The injectable drug is used to prevent excessive blood loss during heart surgery brought on by the blood thinner heparin and mechanical tubing used in the heart-bypass machine.
The FDA had approved it in 1993 to stanch the loss of blood and prevent the need for blood transfusions in surgeries to bypass clogged coronary arteries.
A joint panel of FDA expert advisers voted Wednesday 6-1, with one abstention, to recommend allowing sales of the drug to continue, an agency spokeswoman said. The FDA is not required to follow the advice of its advisory committees but does so most of the time.
The FDA has been re-evaluating the drug's safety since the January 2006 publication of two studies that linked the drug's use to serious side effects, including kidney problems, heart attacks and strokes.
More recent studies, including one done by Bayer themselves, have suggested the drug also raises the risk of death.
Bayer said Trasylol has been shown to reduce the risk of blood transfusion. The company allows that the drug appears to be associated with kidney dysfunction, but says any link to kidney failure is less definitive, according to documents released ahead of Wednesday's meeting.
The company said data do not show any increased risk of death in using the drug and cited a continuing study that is examining in part the stroke, heart attack and other risks.
The FDA in December strengthened the already severe "black-box" warnings on the drug to say it should be used only in patients who face an increased risk of blood loss and transfusion during bypass surgery. At the time, it left open the possibility of further warnings.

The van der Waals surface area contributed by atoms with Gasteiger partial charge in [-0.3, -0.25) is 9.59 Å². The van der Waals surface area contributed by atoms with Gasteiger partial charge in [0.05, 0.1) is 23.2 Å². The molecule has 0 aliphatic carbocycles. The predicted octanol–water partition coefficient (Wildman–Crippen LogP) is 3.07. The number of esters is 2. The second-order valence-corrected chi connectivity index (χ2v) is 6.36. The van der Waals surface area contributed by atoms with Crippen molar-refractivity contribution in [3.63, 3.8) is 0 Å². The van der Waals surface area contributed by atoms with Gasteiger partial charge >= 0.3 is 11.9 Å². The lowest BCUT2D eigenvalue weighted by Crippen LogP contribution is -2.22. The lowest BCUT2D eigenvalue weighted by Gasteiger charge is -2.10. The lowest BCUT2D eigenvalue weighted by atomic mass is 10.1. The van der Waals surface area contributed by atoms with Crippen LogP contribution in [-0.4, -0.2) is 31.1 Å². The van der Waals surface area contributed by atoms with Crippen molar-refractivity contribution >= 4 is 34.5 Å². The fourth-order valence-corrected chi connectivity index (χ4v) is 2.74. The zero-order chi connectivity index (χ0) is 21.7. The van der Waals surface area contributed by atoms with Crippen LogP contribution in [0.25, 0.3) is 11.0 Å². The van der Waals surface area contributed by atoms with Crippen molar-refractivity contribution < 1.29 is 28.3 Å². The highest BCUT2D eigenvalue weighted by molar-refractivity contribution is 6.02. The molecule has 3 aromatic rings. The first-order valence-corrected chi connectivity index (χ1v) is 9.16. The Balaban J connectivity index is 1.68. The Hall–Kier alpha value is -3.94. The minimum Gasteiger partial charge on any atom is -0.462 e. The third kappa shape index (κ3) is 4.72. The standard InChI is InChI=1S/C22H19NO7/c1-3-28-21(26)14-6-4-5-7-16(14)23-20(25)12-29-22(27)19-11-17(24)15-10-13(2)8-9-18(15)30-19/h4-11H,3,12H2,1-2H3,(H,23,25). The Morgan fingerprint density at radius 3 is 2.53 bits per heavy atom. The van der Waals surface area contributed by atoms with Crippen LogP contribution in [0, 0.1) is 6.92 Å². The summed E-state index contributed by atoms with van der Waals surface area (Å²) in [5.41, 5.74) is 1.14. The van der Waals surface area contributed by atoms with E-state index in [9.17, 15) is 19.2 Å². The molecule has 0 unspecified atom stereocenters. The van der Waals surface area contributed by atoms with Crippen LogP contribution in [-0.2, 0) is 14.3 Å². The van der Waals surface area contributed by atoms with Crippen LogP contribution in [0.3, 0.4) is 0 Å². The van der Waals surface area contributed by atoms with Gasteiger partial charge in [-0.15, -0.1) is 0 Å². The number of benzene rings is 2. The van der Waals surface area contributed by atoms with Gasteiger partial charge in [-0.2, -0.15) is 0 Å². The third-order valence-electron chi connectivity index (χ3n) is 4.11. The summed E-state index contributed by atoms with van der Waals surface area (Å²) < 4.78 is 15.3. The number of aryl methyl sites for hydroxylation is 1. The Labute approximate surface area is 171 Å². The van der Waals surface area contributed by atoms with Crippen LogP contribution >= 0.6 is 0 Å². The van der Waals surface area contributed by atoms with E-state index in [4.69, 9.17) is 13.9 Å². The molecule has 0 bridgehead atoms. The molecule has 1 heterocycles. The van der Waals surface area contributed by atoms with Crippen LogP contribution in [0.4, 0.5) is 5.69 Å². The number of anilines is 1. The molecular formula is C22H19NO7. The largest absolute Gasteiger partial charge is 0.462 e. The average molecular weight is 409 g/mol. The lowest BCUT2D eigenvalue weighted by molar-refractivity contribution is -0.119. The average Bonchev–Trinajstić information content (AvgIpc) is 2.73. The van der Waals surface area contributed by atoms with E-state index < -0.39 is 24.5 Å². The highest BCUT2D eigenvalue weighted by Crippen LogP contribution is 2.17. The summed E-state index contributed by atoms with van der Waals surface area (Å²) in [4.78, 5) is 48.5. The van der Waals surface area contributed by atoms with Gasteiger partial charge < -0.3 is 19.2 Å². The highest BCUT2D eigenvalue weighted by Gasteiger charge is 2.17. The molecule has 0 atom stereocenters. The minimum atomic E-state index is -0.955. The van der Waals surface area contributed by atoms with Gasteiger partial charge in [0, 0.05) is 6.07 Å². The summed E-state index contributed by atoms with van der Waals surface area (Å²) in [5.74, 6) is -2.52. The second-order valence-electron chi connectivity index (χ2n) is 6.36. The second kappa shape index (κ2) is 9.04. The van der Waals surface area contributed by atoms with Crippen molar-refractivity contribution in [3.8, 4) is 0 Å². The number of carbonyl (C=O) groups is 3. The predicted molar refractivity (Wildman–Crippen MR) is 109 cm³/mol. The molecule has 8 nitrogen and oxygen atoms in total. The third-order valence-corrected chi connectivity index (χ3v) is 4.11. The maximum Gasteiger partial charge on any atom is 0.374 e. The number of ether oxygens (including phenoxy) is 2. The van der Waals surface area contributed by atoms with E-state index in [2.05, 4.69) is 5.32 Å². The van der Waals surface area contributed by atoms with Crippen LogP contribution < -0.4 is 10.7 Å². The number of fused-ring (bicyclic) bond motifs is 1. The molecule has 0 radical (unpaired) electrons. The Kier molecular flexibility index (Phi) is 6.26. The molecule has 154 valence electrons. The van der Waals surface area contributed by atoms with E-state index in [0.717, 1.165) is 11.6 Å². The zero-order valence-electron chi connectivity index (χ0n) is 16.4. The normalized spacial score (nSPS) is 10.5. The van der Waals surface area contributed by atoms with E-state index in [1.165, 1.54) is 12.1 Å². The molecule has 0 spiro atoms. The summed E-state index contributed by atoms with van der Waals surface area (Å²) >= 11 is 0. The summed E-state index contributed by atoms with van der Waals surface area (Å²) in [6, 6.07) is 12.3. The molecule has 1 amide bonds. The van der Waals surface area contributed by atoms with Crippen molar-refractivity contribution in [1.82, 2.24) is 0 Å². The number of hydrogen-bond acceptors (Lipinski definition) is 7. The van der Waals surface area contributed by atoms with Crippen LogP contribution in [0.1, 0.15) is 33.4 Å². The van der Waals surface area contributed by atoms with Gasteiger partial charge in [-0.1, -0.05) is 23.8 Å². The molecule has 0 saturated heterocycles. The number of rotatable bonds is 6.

Trasylol works by blocking enzymes that dissolve blood clots.
Two surgeons said that Trasylol was a good option to help restore normal blood clotting in patients at increased risk for bleeding complications because of reversibility problems. These patients, said Dr Robert Higgins at Rush Presbyterian St. Luke's Medical Center in Illinois and Dr Grayson Wheatley at the Arizona Heart Institute, primarily include those expected to be on the heart-bypass machine for an unusually long time, the elderly, those who have had the surgery before and patients with kidney problems or other medical issues that put them at increased risk for bleeding after surgery.
"Heart surgeons use this medication selectively," Wheatley said, characterizing about 20% of heart-bypass patients as falling into this higher-risk category. "It's not something that we give routinely to every patient - there are suitable alternatives - but we do know that Trasylol is the most effective medication for restoring the clotting factors to their normal level in very high risk patients."
Explaining his endorsement, he said it restores every clotting variable to normal while other drugs only affect some of them, and he added that Trasylol was the quickest acting of such drugs. Those considered less effective were adequate in lower-risk patients, Wheatley said, given their more benign risk-benefit profile than Trasylol. But notably, he said the percentage of higher-risk patients undergoing heart-bypass surgery was on the rise, owing largely to new drug therapies and alternate procedures like stenting that help lower-risk patients avoid the operating room.
"It used to be that the only thing that we used to have was heart surgery," he said, "but now we only do heart surgery in complex cases or cases in which people don't respond to other therapies."
Higgins added that though there were alternatives to Trasylol, he said he preferred to have it as an option.
"In the appropriate patient, the drug has its place," he said. "Like any other medication, there are risks and benefits to its use, and we as physicians make informed decisions about the risks and benefits and try to come up with a strategy that enhances the patients' outcome."
Therefore, neither he nor Wheatley would like to see Trasylol fall under the regulatory guillotine and face a market withdrawal.